"Kids need to know how scientists work, so my students spend time observing, drawing, and using tools such as magnifying lenses, viewing boxes and microscopes to extend their senses," reports teacher Libby Rhoden from Pasadena, TX. Their current focus? The insects in and around the milkweed bushes they planted to nourish butterfly larvae.
Although Libby claims not to be very knowledgeable about nature, her young charges clearly gain because she is comfortable acting as co-explorer in this adventure. Each student in her K-5 gifted and talented group adopts one of the 12 mature milkweed bushes. To gather more thorough data, the students observe and measure insect activity on and around the plants at different times of day and under different conditions (before and after rain, for instance). As they chart their data and compare observations with classmates, generalizations and new questions emerge about the dynamics among plants, insects, and the environment. From that point, Libby requires each student to pursue a unique investigation: Are there more insects present on well-watered milkweed plants than on those that receive less water? Does the time of day and/or amount of sunlight affect the number of aphids on plants? Like good scientists, students also keep alert for unexpected findings. Those spotted beetles, they discovered, seem to keep aphid populations in check.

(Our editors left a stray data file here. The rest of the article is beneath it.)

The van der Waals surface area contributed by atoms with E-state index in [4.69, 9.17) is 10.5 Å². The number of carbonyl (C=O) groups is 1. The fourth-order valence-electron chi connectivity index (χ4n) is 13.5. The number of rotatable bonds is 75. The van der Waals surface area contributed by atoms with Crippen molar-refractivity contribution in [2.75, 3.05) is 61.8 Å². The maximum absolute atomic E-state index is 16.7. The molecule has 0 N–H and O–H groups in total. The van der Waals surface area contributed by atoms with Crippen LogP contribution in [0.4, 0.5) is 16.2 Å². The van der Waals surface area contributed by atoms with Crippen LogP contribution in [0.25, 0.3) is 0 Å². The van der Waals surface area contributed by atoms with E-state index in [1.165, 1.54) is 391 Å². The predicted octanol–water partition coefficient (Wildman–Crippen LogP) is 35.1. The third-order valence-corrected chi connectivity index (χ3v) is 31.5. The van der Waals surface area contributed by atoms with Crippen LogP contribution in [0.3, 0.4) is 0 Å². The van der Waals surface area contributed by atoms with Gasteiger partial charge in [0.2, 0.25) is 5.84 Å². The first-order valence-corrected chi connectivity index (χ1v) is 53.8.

"In general, rather than present students with names and details of insects at the outset, I like to have kids build their own understanding," says Libby. Based on what they see, where they see a creature, and what plants it interacts with, her students, acting like scientists, create their own names for the insects they've observed. Then they take digital photos of insects and download others from the Internet, categorize them, and print out a guide to take outside. "We are a Title 1 school surrounded by rundown, boarded-up buildings," says Libby. "Our 700-square-foot garden has transformed the school." No doubt, the transformation is within as well as outside the building.